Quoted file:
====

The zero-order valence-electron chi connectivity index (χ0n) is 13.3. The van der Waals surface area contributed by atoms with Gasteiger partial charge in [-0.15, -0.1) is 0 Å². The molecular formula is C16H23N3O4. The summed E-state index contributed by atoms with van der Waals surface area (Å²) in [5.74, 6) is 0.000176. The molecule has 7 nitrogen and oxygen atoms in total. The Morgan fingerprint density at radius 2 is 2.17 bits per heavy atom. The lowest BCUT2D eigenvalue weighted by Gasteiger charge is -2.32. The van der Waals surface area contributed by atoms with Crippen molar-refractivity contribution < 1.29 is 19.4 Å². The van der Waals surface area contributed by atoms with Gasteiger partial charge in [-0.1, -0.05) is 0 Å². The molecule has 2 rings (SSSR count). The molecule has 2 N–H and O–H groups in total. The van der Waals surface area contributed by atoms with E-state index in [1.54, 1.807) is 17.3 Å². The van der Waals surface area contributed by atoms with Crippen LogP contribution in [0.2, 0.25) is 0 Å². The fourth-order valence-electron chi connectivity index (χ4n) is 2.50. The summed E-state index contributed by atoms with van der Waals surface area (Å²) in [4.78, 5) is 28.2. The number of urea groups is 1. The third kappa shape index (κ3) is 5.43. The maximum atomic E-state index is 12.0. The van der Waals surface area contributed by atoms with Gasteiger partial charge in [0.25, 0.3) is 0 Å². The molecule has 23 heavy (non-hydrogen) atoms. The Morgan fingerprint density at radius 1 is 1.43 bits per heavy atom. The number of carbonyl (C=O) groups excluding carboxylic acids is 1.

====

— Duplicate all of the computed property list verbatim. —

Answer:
The zero-order valence-electron chi connectivity index (χ0n) is 13.3. The van der Waals surface area contributed by atoms with Gasteiger partial charge in [-0.15, -0.1) is 0 Å². The molecular formula is C16H23N3O4. The summed E-state index contributed by atoms with van der Waals surface area (Å²) in [5.74, 6) is 0.000176. The molecule has 7 nitrogen and oxygen atoms in total. The Morgan fingerprint density at radius 2 is 2.17 bits per heavy atom. The lowest BCUT2D eigenvalue weighted by Gasteiger charge is -2.32. The van der Waals surface area contributed by atoms with Crippen molar-refractivity contribution < 1.29 is 19.4 Å². The van der Waals surface area contributed by atoms with Gasteiger partial charge in [-0.1, -0.05) is 0 Å². The molecule has 2 rings (SSSR count). The molecule has 2 N–H and O–H groups in total. The van der Waals surface area contributed by atoms with E-state index in [1.54, 1.807) is 17.3 Å². The van der Waals surface area contributed by atoms with Crippen LogP contribution in [0.2, 0.25) is 0 Å². The fourth-order valence-electron chi connectivity index (χ4n) is 2.50. The summed E-state index contributed by atoms with van der Waals surface area (Å²) in [4.78, 5) is 28.2. The number of urea groups is 1. The third kappa shape index (κ3) is 5.43. The maximum atomic E-state index is 12.0. The van der Waals surface area contributed by atoms with Gasteiger partial charge in [0.25, 0.3) is 0 Å². The molecule has 23 heavy (non-hydrogen) atoms. The Morgan fingerprint density at radius 1 is 1.43 bits per heavy atom. The number of carbonyl (C=O) groups excluding carboxylic acids is 1.